WKRP in Cincinnati (1978–1982)
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Jennifer and the Will 

When an elderly gentleman friend of Jennifer's dies, the man's family blames her for stealing his fortune.


Dolores Ferraro


Hugh Wilson (created by), Blake Hunter | 3 more credits »


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Episode cast overview, first billed only:
Gary Sandy ... Andy Travis
Gordon Jump ... Arthur Carlson
Loni Anderson ... Jennifer Marlowe
Richard Sanders ... Les Nessman
Frank Bonner ... Herb Tarlek
Jan Smithers ... Bailey Quarters
Tim Reid ... Venus Flytrap
Howard Hesseman ... Dr. Johnny Fever
Pat O'Brien ... Col. H. Buchanan
John Terry Bell John Terry Bell ... Mr. Kennington
Roger Til Roger Til ... Andre
Brian Wood Brian Wood ... Cedric Buchanan
Janet Clark Janet Clark ... Cloris Buchanan
Ernie Brown Ernie Brown ... Chester Buchanan
Charles Alvin Bell Charles Alvin Bell ... Skip Buchanan


Jennifer's friend, an octogenarian dies. Now the man's wealthy. She told him not to leave her any money but she learns that she's named in his will. Everyone assumes he left her something. She goes to the reading and the man's greedy relatives are also there. Written by rcs0411@yahoo.com

Plot Summary | Add Synopsis








English | French

Release Date:

2 December 1981 (USA) See more »

Company Credits

Production Co:

MTM Enterprises See more »
Show more on IMDbPro »

Technical Specs


Sound Mix:




Aspect Ratio:

1.33 : 1
See full technical specs »

Did You Know?


Colonel Buchanan is described as a veteran of both World Wars. Pat O'Brien did in fact enlist in the Navy in 1917 but was still in training when the war ended. See more »


When Bailey grabs the tear sheet from Les in the booth she is wearing a red sweater. She then rushes into the lobby with the sheet and she now has her coat on. See more »


Col. H. Buchanan: [reading his will in the video] To my brother Cedric I leave... nothing, because he's always been an all or nothing kind of fellow and since he can't have it all he gets nothing. Oh, I've paid his bills for the last forty years and the free ride on the Buchanan gravy train is over. Did you save anything, Cedric?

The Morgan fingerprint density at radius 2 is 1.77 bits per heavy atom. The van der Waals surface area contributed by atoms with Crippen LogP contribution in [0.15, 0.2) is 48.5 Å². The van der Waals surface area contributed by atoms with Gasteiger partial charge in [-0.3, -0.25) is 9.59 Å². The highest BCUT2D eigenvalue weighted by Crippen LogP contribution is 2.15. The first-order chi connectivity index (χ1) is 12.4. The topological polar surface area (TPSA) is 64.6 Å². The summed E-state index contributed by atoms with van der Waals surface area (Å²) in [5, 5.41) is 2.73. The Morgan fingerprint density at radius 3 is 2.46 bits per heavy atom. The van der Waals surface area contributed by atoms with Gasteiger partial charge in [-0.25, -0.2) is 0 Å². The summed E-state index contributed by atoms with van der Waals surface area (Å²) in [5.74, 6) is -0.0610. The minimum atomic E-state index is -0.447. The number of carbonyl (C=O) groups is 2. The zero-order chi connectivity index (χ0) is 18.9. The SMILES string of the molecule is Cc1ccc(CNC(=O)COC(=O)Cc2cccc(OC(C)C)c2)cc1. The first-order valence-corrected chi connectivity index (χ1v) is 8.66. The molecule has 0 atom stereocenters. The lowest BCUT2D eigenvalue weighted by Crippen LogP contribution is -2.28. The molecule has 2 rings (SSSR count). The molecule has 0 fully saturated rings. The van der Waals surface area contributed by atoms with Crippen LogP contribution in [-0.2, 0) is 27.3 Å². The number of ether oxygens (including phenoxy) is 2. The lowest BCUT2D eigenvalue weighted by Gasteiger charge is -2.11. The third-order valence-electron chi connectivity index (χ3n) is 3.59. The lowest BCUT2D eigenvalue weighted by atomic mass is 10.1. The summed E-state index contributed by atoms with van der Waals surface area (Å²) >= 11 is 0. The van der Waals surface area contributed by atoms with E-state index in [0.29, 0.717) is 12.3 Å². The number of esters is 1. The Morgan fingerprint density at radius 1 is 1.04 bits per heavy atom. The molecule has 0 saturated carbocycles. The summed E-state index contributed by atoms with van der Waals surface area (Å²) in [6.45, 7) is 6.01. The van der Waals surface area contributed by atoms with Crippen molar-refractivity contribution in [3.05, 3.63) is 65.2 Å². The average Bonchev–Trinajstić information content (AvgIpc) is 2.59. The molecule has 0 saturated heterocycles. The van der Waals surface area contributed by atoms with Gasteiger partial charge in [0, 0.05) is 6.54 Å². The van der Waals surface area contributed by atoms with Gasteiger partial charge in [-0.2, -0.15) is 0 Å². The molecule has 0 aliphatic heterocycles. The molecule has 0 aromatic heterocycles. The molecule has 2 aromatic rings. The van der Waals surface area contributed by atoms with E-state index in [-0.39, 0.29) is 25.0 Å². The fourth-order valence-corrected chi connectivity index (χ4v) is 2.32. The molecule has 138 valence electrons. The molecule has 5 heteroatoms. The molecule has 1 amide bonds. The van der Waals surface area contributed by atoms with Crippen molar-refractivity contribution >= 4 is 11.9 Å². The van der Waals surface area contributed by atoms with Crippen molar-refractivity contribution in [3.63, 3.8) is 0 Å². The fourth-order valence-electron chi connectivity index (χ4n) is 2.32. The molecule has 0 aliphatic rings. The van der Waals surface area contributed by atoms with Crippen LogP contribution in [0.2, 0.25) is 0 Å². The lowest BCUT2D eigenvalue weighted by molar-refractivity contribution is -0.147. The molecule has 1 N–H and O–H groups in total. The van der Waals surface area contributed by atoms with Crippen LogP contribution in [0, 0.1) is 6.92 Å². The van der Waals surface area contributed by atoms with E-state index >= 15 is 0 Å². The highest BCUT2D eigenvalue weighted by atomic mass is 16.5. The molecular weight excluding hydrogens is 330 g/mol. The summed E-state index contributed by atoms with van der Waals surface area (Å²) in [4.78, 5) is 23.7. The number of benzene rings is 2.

Cedric Buchanan: No.
Col. H. Buchanan: Nooo. No, I didn't think so. To my sister Cloris, I leave... nothing. Same reason. To my brother Chester, I'd like to leave less than nothing, but that dumb lawyer of mine, he can't ...
See more »


I Heard It Through the Grapevine
Written by Norman Whitfield and Barrett Strong
Performed by Marvin Gaye
[Johnny plays the song just before he speaks to Jennifer in the hallway about night court]
See more »

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User Reviews

The best episode from season 4
2 January 2016 | by sscheiberSee all my reviews

I agree with the other reviewer who stated that this episode is the best of the fourth (admittedly weakest) of the show's 4 seasons. I don't give 10 stars easily. But this one nailed it, with lots of surprises.

The episode demonstrates how this show could be serious when necessary without losing its sense of timing. I've always thought that other critically acclaimed shows that try scripts where someone dies make much too light of the death. They turn it into farce. Here, dealing with the death is the whole idea -- with far better sarcasm than you'd expect they could get away with. Jennifer wins her battle, savoring the victory without sacrificing any of her sense of humor.

CBS never really liked the serious episodes. And sometimes they didn't work so well. But "Who is Gordon Sims? from the first season is brilliant. It gave us all a taste of what it might have been like for a black man fighting in Vietnam. "Never forget." And there are many others.

But the show could show poignancy even in episodes that are mostly manic comedy. The widely acclaimed "Turkeys Away" (NOT my favorite by any stretch) contains one scene that few viewers ever saw before Shout Factory!'s recent restoration. If you have a complete copy, check out a quiet but hilarious scene between Johnny and Venus in the DJ booth about Carlson's last promotion -- and I'm not going to tell you what it was. I don't know that anybody would consider it a spoiler, but it is SOOOO absurd that it needs to surprise you.

A wonderful episode of one of my all-time favorite shows.

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